p5.js Drawing

Published September 11, 2017

Computation as a tool is most exciting to me in its ability to facilitate real-world experiences – to build some level of intelligence or reactivity into passive objects.  By adding a layer of software between cameras, microphones, and other sensors, and lights, motors, and speakers, we can imbue these unthinking inputs and outputs with the ability to understand and react to their surroundings.  This can feel very close to magic!

One project that excites me is this Arduino-based motor controller for a telescope mount.  It allows a telescope to be positioned through a computer for star tracking and astro-photography.  The concept isn’t terribly complex, and all of the math relating to converting celestial coordinates into Earth based coordinates has long since been figured out, but the project’s (apparently) comprehensive and elegant execution allows an amateur astronomer to capture incredible images of deep space objects.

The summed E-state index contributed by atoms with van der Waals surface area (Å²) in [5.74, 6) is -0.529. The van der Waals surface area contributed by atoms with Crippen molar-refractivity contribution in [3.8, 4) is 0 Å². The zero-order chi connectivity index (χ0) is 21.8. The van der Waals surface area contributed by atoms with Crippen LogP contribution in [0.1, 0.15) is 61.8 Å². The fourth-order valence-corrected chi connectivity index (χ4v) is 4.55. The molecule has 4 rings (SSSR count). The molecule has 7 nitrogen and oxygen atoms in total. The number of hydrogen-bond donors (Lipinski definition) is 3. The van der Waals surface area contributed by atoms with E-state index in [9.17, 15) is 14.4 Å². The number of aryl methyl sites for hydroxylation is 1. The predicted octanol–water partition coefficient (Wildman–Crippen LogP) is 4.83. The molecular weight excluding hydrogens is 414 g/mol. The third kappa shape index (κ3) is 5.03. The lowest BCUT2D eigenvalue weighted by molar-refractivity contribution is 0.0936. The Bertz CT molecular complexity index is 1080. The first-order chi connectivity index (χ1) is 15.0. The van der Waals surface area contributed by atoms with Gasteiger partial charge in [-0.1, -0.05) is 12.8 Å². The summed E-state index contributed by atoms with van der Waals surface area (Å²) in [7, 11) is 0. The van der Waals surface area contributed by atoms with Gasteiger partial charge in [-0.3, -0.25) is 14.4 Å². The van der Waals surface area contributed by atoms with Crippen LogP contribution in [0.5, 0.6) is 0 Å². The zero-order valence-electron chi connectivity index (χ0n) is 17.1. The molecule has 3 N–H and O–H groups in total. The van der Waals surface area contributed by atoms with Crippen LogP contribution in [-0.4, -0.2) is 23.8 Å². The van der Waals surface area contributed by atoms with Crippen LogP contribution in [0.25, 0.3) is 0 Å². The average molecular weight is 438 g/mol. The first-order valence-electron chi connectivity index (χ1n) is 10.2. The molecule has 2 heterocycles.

Another computing project which allows amateurs to use simple and cheap hardware to explore a previously hidden part of their world is Software Defined Radio.  This uses a simple radio receiver with an analog-digital converter and open source software to allow amateurs access to broad swathes of the radio spectrum.  I have been able to listen to Radio Cuba on shortwave as well as my local ham enthusiasts with about $25 dollars worth of equipment.

I would like to use computation to build real-world experiences which give previously passive objects some level of intelligence and understanding.

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Above is my first drawing made in the p5.js javascript library.  It is composed entirely of 2D shapes (triangles, ellipses, and curved lines) with some adjustments in the stroke weight and color throughout.  The most challenging part was trying to remember which coordinate I was defining in which parameter of the various functions.  In the curves especially (in which you define 4 coordinates for a total of 8 parameters) it would have been helpful to have the parameter names x1,y1, etc. auto-populate after entering the function.  Another fun feature for the editor would be the ability to click on the preview section and have the x,y coordinates of your mouse click appear onscreen.